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Dry eye syndrome, or dry eye disease, is a common condition that occurs when the eyes don’t make enough tears, or the tears evaporate too quickly. This leads to the eyes drying out and becoming red, swollen and irritated.
Dry eye syndrome can occur when the complex tear production process is disrupted in some way. There are many different reasons why this can happen, although a single identifiable cause often can’t be found.
Common causes include:
Although the condition may affect people of any age, your chances of developing dry eye syndrome increase as you grow older. It’s estimated up to one in every three people over the age of 65 experiences problems with dry eyes.
Dry eye syndrome isn’t usually a serious condition. As well as medical treatments, there are some things you can do yourself to help prevent dry eye syndrome or reduce the symptoms.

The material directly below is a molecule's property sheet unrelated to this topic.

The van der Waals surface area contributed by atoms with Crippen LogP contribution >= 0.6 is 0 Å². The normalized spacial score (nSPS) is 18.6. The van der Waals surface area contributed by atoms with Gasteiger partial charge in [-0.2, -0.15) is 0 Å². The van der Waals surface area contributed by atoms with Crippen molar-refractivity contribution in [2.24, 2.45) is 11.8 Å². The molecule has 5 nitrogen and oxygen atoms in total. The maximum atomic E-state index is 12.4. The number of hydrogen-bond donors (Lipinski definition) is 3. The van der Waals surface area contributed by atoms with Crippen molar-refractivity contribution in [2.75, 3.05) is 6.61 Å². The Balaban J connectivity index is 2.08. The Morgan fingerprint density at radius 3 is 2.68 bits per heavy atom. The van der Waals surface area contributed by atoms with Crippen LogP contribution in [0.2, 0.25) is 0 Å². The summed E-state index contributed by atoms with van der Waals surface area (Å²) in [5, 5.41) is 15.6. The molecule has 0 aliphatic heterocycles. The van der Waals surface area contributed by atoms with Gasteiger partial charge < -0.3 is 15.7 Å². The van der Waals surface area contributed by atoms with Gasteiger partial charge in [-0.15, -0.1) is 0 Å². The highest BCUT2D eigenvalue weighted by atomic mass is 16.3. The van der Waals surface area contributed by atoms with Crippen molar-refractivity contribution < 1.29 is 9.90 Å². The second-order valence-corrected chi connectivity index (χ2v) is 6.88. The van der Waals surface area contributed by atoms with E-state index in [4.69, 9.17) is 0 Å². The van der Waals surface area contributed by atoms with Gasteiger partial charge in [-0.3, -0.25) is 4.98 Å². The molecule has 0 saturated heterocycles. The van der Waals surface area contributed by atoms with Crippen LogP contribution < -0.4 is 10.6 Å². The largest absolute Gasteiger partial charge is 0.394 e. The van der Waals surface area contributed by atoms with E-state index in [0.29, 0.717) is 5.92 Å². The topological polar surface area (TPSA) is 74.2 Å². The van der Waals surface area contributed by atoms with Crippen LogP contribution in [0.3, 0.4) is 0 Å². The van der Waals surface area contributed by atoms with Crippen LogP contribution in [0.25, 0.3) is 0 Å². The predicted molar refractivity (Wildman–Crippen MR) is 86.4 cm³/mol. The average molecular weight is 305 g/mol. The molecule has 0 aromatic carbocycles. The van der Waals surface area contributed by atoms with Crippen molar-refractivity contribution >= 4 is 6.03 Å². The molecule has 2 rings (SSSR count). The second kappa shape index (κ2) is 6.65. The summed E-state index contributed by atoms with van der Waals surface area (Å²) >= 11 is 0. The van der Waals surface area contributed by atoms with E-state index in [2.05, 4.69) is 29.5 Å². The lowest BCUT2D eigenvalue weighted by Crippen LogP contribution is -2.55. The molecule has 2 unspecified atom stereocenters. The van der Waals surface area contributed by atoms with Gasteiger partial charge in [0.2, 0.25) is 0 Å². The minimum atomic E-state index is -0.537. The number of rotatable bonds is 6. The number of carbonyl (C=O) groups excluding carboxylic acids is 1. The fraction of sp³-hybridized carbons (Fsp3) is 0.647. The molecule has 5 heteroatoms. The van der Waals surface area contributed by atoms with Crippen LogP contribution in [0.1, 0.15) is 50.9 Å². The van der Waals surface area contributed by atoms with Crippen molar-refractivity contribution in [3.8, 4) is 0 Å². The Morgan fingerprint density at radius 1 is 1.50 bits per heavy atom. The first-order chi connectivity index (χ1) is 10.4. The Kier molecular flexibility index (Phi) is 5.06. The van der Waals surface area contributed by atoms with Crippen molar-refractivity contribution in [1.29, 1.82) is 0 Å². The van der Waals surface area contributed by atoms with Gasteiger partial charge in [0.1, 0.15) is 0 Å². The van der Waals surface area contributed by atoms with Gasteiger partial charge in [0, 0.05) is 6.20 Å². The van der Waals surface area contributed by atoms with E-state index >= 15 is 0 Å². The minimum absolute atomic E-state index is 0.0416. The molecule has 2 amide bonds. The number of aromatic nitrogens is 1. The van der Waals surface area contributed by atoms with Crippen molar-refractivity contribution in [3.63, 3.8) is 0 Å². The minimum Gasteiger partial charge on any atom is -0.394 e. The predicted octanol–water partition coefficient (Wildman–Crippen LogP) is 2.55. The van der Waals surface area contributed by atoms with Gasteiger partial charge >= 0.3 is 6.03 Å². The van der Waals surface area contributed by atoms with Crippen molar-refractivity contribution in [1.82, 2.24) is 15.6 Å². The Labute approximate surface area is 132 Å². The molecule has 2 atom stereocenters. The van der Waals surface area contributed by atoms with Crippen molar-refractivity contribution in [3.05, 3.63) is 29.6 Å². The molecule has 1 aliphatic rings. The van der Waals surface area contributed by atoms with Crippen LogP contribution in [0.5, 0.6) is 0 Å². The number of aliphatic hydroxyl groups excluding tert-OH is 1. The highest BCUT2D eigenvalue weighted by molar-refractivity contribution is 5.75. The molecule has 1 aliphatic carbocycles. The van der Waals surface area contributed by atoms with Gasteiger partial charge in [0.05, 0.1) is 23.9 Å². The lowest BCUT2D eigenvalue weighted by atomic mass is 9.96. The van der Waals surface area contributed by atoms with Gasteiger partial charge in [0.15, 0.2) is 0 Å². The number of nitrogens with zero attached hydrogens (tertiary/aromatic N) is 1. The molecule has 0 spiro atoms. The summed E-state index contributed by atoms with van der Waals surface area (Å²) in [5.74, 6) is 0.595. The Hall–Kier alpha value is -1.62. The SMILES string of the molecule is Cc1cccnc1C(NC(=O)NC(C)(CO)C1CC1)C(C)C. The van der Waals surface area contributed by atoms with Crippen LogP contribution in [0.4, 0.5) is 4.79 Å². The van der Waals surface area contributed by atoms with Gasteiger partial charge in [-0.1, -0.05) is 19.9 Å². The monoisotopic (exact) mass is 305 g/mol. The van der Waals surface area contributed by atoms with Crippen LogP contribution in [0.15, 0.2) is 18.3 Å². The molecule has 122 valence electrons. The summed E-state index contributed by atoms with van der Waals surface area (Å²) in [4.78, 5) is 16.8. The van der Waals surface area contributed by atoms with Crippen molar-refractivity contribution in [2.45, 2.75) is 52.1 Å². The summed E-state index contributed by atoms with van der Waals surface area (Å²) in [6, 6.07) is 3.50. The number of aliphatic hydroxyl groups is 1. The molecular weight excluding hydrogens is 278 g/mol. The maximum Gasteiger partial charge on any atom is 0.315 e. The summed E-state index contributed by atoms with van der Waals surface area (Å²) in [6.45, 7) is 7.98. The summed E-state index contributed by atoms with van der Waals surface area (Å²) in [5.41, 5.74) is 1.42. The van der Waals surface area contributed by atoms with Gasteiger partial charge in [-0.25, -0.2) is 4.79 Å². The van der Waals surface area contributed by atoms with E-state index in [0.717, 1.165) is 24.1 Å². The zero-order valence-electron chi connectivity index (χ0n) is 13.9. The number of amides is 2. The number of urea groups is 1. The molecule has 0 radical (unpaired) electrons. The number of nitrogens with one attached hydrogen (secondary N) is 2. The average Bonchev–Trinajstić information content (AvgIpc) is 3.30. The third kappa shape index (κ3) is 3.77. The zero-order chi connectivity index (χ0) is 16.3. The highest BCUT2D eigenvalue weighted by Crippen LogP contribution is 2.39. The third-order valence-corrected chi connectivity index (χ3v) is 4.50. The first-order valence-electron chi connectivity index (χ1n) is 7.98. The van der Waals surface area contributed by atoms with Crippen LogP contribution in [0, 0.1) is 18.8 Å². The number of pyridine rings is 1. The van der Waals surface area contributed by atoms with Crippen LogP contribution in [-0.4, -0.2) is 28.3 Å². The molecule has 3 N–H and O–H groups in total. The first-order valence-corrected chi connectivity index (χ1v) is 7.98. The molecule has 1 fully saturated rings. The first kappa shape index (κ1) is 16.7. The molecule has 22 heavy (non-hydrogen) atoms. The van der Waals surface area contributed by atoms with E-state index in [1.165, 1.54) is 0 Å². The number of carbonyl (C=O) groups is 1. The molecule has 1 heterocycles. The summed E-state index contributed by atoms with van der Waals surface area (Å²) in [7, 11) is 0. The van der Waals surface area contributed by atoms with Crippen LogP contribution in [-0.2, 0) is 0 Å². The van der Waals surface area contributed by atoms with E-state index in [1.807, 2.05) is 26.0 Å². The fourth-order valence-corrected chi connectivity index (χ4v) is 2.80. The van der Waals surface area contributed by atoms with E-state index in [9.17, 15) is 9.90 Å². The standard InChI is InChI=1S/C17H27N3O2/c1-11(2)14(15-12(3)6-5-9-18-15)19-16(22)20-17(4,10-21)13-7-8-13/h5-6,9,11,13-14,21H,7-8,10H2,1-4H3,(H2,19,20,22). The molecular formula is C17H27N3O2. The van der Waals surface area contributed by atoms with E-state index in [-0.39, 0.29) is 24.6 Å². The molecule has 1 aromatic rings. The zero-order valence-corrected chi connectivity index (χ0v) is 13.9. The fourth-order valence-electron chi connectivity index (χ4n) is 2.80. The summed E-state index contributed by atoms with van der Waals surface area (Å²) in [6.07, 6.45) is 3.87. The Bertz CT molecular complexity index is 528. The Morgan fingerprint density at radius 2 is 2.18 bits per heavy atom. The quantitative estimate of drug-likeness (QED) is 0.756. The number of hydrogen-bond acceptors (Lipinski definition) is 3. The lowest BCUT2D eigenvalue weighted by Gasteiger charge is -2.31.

Keep your eyes clean!
Good hygiene will help improve dry eye syndrome, particularly if you have blepharitis. There are three main ways you can maintain eyelid hygiene. These should be performed once or twice a day:
Sometimes the tips above for good eyelid hygiene aren’t enough to keep symptoms under control. There are many dry eye treatments available over the counter to help relieve the symptoms, which include:
Although dry eye syndrome may be uncomfortable, it doesn’t usually cause any serious problems. The two main complications associated with dry eye syndrome are:
Contact your optometrist or GP, or visit your nearest accident and emergency (A&E) department immediately if you have any of the following symptoms, as they could be a sign of a more serious condition: